Aim 1: Define the dose and treatment regimen of Gal-1 necessary to increase membrane repair capacity to improve outcome measures of disease using in vivo models of LGMD2B.
We used ex vivo membrane repair assays in muscle to determine the optimal in vivo one-week rHsGal-1 dose and to define the therapeutic window in Bla/J mice. The results obtained during our one-week dose-response experiment show that there is a 6-fold therapeutic range at which rHsGal-1 was effective. The effective concentration seems to peak using a 2.7 mg/kg rHsGal-1 every seven days dosing regimen. Although the following doses did not provide benefit: 0.27 mg/kg D0, D7; 0.54 mg/kg D0, D7; and 13.5 mg/kg D0, D7, they also did not result in worsening membrane repair. This shows a safety profile of doses between 0.54–13.5 mg/kg in Bla/J mice. This 25-fold safe dosing range, along with pharmacokinetic studies, shows that the treatment of rHsGal-1 takes approximately 12 h to return to pre-dosing levels of Gal-1, indicating that this biologic may be a safe option for human patients. Using a Dab stain of psoas muscle and western blot of the gastrocnemius, we show Gal-1 is increased and that the histidine tagged Gal-1 is present in the muscle.
A one-month study using the 2.7 mg/kg rHsGal-1 treatment was used to provide additional evidence of therapeutic benefits in the form of functional, histological, and biochemical experiments. We observed increased rearing and cage movement in mice receiving treatment. A primary histological marker for LGMD2B is lipid deposition in affected muscles. Our results show a decrease in perilipin with rHsGal-1 treatment which demonstrates a decrease in fat deposition within Bla/J myofibers.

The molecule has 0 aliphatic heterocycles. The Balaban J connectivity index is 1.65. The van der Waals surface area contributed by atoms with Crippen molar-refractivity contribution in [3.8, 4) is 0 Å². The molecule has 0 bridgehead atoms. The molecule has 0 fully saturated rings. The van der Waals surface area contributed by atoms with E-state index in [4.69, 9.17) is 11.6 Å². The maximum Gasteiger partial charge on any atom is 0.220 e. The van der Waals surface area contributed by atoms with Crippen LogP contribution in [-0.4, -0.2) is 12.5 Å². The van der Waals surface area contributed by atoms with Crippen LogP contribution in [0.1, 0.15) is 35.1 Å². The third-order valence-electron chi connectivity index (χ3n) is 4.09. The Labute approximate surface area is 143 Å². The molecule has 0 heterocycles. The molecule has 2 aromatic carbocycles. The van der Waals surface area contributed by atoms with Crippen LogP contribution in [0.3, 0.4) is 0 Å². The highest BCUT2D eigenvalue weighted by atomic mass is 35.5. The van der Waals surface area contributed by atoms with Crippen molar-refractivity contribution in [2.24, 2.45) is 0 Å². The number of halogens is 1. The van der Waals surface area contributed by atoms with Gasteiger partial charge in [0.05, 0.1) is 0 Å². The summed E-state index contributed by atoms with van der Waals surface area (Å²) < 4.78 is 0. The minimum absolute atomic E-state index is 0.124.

Aim 2: Define the therapeutic role of Gal-1 on chronic inflammatory response in LGMD2B models.
Decreased inflammation may be a fundamental reason for observed increased muscle integrity in treated animals, as inflammation has been shown to play a large role in the pathological symptoms of LGMD2B. Biologically, rHsGal-1 has been shown to decreases inflammation through the NF-κB pathway and upregulates cytokines with anti-inflammatory and regenerative effects in other models. We hypothesize that the decrease in fat deposition is due to decreased activation of the canonical NF-κB pathway as a result of treatment. We showed in A/J cells that rHsGal-1 does activate the canonical NF-κB pathway. Additionally, measuring inflammatory markers in Bla/J mice treated for 1 month with rHsGal-1 showed decreases in markers in NF-kB signaling such as p65, P-p65, and p-50. These results were also confirmed in patient derived cells which showed that myoblasts treated with rHsGal-1 improved membrane repair and reduces p65 and p50 levels related to NF-kB mediated inflammatory pathways.
We looked at changes in macrophage populations along with cytokine and chemokine secreted with treatment. We have preliminary data showing that conditioned media from Gal-1 treated RAW264.7 macrophages caused other RAW264.7 macrophages to convert to M2 pro-resolving phenotype more frequently than media from untreated macrophages. This suggests that Gal-1 treatment causes macrophages to secrete something into the media that promotes the conversion to M2 pro-resolving phenotype. A cytokine array showed that IL-4, CXCL-1, MCP-1 and TIMP-2 are significantly upregulated in myotubes treated for 48 hours with 0.11uM rHsGal-1 compared to PBS treated controlled cells. Additionally, quantitative western blots showed IL-4, MCP-1, and TIMP-2 were all increased in homogenized muscle samples from Bla/J mice treated for 1-month with Gal-1. CLCX-1 levels were not changed in the same samples.